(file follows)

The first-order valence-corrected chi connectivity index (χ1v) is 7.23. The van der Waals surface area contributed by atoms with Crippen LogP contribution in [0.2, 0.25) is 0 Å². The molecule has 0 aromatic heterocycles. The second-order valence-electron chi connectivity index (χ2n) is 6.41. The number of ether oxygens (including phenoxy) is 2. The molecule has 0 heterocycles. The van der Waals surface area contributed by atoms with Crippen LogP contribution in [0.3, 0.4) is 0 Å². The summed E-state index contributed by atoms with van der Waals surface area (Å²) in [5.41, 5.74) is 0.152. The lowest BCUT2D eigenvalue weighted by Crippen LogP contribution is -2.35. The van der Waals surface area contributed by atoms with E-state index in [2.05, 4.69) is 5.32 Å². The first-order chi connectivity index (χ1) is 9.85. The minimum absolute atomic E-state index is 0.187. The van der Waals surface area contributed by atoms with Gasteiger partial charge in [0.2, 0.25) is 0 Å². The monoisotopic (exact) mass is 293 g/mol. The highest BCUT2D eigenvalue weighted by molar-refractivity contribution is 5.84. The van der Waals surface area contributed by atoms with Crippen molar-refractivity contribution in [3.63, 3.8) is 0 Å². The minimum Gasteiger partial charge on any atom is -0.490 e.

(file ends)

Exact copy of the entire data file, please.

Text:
The first-order valence-corrected chi connectivity index (χ1v) is 7.23. The van der Waals surface area contributed by atoms with Crippen LogP contribution in [0.2, 0.25) is 0 Å². The molecule has 0 aromatic heterocycles. The second-order valence-electron chi connectivity index (χ2n) is 6.41. The number of ether oxygens (including phenoxy) is 2. The molecule has 0 heterocycles. The van der Waals surface area contributed by atoms with Crippen LogP contribution in [0.3, 0.4) is 0 Å². The summed E-state index contributed by atoms with van der Waals surface area (Å²) in [5.41, 5.74) is 0.152. The lowest BCUT2D eigenvalue weighted by Crippen LogP contribution is -2.35. The van der Waals surface area contributed by atoms with E-state index in [2.05, 4.69) is 5.32 Å². The first-order chi connectivity index (χ1) is 9.85. The minimum absolute atomic E-state index is 0.187. The van der Waals surface area contributed by atoms with Gasteiger partial charge in [0.2, 0.25) is 0 Å². The monoisotopic (exact) mass is 293 g/mol. The highest BCUT2D eigenvalue weighted by molar-refractivity contribution is 5.84. The van der Waals surface area contributed by atoms with Crippen molar-refractivity contribution in [3.63, 3.8) is 0 Å². The minimum Gasteiger partial charge on any atom is -0.490 e.